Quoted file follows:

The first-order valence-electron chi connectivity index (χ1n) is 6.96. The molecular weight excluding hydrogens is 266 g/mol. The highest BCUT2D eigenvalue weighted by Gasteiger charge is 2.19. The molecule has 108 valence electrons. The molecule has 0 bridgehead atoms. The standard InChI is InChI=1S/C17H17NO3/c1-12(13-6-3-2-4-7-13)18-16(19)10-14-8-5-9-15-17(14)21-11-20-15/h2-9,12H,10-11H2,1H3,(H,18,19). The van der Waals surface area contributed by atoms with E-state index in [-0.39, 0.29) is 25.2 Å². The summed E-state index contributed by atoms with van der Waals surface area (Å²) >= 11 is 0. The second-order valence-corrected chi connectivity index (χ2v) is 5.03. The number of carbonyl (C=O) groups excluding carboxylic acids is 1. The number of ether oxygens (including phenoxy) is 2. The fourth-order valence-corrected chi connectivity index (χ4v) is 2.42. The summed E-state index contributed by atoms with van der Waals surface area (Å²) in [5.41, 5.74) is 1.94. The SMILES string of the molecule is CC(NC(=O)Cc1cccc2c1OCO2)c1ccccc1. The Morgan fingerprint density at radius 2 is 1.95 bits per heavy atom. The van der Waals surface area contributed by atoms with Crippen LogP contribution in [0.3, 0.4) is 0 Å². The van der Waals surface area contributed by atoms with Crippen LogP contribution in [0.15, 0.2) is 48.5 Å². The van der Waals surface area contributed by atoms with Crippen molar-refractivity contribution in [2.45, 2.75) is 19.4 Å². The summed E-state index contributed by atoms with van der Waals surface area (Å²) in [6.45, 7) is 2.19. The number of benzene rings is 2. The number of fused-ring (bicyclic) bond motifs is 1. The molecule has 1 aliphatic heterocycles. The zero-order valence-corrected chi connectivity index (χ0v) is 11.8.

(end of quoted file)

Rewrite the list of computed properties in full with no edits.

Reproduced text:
The first-order valence-electron chi connectivity index (χ1n) is 6.96. The molecular weight excluding hydrogens is 266 g/mol. The highest BCUT2D eigenvalue weighted by Gasteiger charge is 2.19. The molecule has 108 valence electrons. The molecule has 0 bridgehead atoms. The standard InChI is InChI=1S/C17H17NO3/c1-12(13-6-3-2-4-7-13)18-16(19)10-14-8-5-9-15-17(14)21-11-20-15/h2-9,12H,10-11H2,1H3,(H,18,19). The van der Waals surface area contributed by atoms with E-state index in [-0.39, 0.29) is 25.2 Å². The summed E-state index contributed by atoms with van der Waals surface area (Å²) >= 11 is 0. The second-order valence-corrected chi connectivity index (χ2v) is 5.03. The number of carbonyl (C=O) groups excluding carboxylic acids is 1. The number of ether oxygens (including phenoxy) is 2. The fourth-order valence-corrected chi connectivity index (χ4v) is 2.42. The summed E-state index contributed by atoms with van der Waals surface area (Å²) in [5.41, 5.74) is 1.94. The SMILES string of the molecule is CC(NC(=O)Cc1cccc2c1OCO2)c1ccccc1. The Morgan fingerprint density at radius 2 is 1.95 bits per heavy atom. The van der Waals surface area contributed by atoms with Crippen LogP contribution in [0.3, 0.4) is 0 Å². The van der Waals surface area contributed by atoms with Crippen LogP contribution in [0.15, 0.2) is 48.5 Å². The van der Waals surface area contributed by atoms with Crippen molar-refractivity contribution in [2.45, 2.75) is 19.4 Å². The summed E-state index contributed by atoms with van der Waals surface area (Å²) in [6.45, 7) is 2.19. The number of benzene rings is 2. The number of fused-ring (bicyclic) bond motifs is 1. The molecule has 1 aliphatic heterocycles. The zero-order valence-corrected chi connectivity index (χ0v) is 11.8.